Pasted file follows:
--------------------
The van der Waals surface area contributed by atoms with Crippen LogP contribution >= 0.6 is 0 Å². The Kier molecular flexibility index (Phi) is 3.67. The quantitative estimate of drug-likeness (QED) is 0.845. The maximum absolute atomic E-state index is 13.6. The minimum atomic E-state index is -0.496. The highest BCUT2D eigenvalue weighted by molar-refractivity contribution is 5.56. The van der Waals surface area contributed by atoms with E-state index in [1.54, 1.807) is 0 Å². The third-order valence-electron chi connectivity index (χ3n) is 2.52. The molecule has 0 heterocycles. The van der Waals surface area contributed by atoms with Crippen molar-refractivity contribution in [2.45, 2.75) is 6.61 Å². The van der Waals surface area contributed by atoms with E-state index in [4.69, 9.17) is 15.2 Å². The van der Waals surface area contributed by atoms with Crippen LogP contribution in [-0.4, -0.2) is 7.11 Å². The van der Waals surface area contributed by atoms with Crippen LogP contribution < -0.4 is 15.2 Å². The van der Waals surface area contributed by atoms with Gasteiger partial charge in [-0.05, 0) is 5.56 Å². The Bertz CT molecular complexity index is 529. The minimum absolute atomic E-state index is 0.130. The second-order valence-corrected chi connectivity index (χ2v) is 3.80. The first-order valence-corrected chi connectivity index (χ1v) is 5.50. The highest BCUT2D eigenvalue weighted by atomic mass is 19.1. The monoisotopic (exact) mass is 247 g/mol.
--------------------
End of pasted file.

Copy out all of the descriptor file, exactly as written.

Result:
The van der Waals surface area contributed by atoms with Crippen LogP contribution >= 0.6 is 0 Å². The Kier molecular flexibility index (Phi) is 3.67. The quantitative estimate of drug-likeness (QED) is 0.845. The maximum absolute atomic E-state index is 13.6. The minimum atomic E-state index is -0.496. The highest BCUT2D eigenvalue weighted by molar-refractivity contribution is 5.56. The van der Waals surface area contributed by atoms with E-state index in [1.54, 1.807) is 0 Å². The third-order valence-electron chi connectivity index (χ3n) is 2.52. The molecule has 0 heterocycles. The van der Waals surface area contributed by atoms with Crippen molar-refractivity contribution in [2.45, 2.75) is 6.61 Å². The van der Waals surface area contributed by atoms with E-state index in [4.69, 9.17) is 15.2 Å². The van der Waals surface area contributed by atoms with Crippen LogP contribution in [-0.4, -0.2) is 7.11 Å². The van der Waals surface area contributed by atoms with Crippen LogP contribution < -0.4 is 15.2 Å². The van der Waals surface area contributed by atoms with Gasteiger partial charge in [-0.05, 0) is 5.56 Å². The Bertz CT molecular complexity index is 529. The minimum absolute atomic E-state index is 0.130. The second-order valence-corrected chi connectivity index (χ2v) is 3.80. The first-order valence-corrected chi connectivity index (χ1v) is 5.50. The highest BCUT2D eigenvalue weighted by atomic mass is 19.1. The monoisotopic (exact) mass is 247 g/mol.